“There is no wrongdoing and not even a specific allegation of wrongdoing,” Miles wrote in a separate statement addressed to the HISD board. "These contractual relationships, where districts pay charter networks to manage and improve their schools are both legal and commonplace, and if a TEA investigation into these issues provides greater clarity for the HISD community then I believe it is a positive next step."

Third Future Schools was created in 2016 after Miles left the superintendent’s job at Dallas ISD. The charter school chain expanded into Texas in 2020, opening three schools in Odessa, Midland and Austin. The Texas expansion, according to Spectrum News, occurred about the time the Colorado schools were showing signs of financial distress.

By the end of 2023, the Texas schools had already accumulated more than $2.5 million dollars in debt, Spectrum News reported in its monthslong investigation.

The news outlet reported that the three Texas schools received $25 million in taxpayer dollars. About $15 million went to teachers and staff. But another $10 million was listed by Third Future Schools as unspecified administrative costs. Subsequent public documents obtained by Spectrum News revealed that more than $2 million went from Third Future Schools’ Texas operation to help cover losses at a Colorado school.

In a letter addressed to Morath on Tuesday, State Rep. Ana Hernandez, D-Houston, urged the state agency to conduct an investigation to clarify whether Texas public school tax dollars had been sent out of state.

“These alleged actions cast doubt on his ability to lead HISD and his commitment to providing the best education for our students,” Hernandez told The Tribune. “Texans deserve transparency, accountability, and responsiveness.”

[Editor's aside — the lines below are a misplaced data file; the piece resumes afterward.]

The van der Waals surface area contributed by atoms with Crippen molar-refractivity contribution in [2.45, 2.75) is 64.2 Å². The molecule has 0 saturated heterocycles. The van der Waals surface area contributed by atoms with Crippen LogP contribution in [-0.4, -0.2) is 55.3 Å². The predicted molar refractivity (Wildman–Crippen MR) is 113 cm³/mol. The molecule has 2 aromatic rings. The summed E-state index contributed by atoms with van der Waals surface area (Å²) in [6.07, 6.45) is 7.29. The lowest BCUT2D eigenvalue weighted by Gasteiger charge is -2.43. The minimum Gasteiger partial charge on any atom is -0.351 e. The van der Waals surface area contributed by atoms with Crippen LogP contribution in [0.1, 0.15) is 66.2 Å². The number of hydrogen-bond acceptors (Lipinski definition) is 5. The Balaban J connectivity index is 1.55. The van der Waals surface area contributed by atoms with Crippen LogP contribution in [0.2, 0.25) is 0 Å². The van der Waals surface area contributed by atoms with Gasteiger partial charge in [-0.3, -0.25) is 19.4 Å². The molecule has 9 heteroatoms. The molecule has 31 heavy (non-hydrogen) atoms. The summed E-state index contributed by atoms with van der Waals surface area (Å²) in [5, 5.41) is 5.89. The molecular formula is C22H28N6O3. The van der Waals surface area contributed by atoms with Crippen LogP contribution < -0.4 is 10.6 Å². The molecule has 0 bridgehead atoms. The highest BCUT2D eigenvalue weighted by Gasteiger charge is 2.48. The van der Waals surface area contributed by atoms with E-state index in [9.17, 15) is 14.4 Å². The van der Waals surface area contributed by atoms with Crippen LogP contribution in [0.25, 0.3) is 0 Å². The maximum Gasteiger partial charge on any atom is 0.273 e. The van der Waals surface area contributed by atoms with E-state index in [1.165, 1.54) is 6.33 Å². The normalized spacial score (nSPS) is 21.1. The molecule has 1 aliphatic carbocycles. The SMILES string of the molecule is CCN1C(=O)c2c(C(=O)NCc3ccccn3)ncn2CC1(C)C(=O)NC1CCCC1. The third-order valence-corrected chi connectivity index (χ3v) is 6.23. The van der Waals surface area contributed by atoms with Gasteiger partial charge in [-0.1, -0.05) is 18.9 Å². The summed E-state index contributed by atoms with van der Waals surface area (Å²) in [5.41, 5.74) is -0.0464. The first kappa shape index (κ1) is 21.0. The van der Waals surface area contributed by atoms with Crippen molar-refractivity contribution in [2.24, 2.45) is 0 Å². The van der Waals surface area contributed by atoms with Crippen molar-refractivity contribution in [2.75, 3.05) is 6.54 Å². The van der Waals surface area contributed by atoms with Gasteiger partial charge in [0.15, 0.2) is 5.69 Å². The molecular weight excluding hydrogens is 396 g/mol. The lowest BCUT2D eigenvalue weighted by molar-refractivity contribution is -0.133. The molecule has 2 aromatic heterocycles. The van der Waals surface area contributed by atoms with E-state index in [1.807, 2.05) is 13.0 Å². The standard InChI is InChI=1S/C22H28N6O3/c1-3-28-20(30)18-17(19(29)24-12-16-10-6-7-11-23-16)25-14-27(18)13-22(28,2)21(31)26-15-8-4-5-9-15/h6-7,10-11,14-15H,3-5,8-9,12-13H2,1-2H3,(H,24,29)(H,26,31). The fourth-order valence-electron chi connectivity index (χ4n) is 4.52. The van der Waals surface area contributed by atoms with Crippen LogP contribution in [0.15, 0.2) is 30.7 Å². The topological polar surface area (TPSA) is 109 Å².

Jackie Anderson, president of the Houston Federation of Teachers, accused Miles of using the tax dollars as his own “personal piggy bank,” echoing Hernandez’s request for an immediate investigation.

“The corruption of this deal stretches beyond just Mike Miles - the board of managers is also complicit in this shadowy scheme by failing to provide oversight and transparency,” she said. “Greg Abbott’s takeover of our schools has failed. Teachers, students and their families deserve better and in response we are demanding the immediate resignation of Mike Miles and the immediate exit of the TEA from HISD.”

In response on Wednesday, Morath said Spectrum's report left out "some significant context.”

He says Third Future Schools is not recognized as a Texas charter school and relies on performance contracts with school districts — not state funding.

Morath says the TEA will conduct a review of Midland ISD, Ector County ISD, and Austin ISD, which are the districts that partnered with Third Future School to improve its chronically low-performing or F-rated campuses. He added that within the first year, all of those schools had performed at the equivalent of a B, indicating that the nonprofit organization "has been successfully executing its core obligation for those districts and positively impacting their students."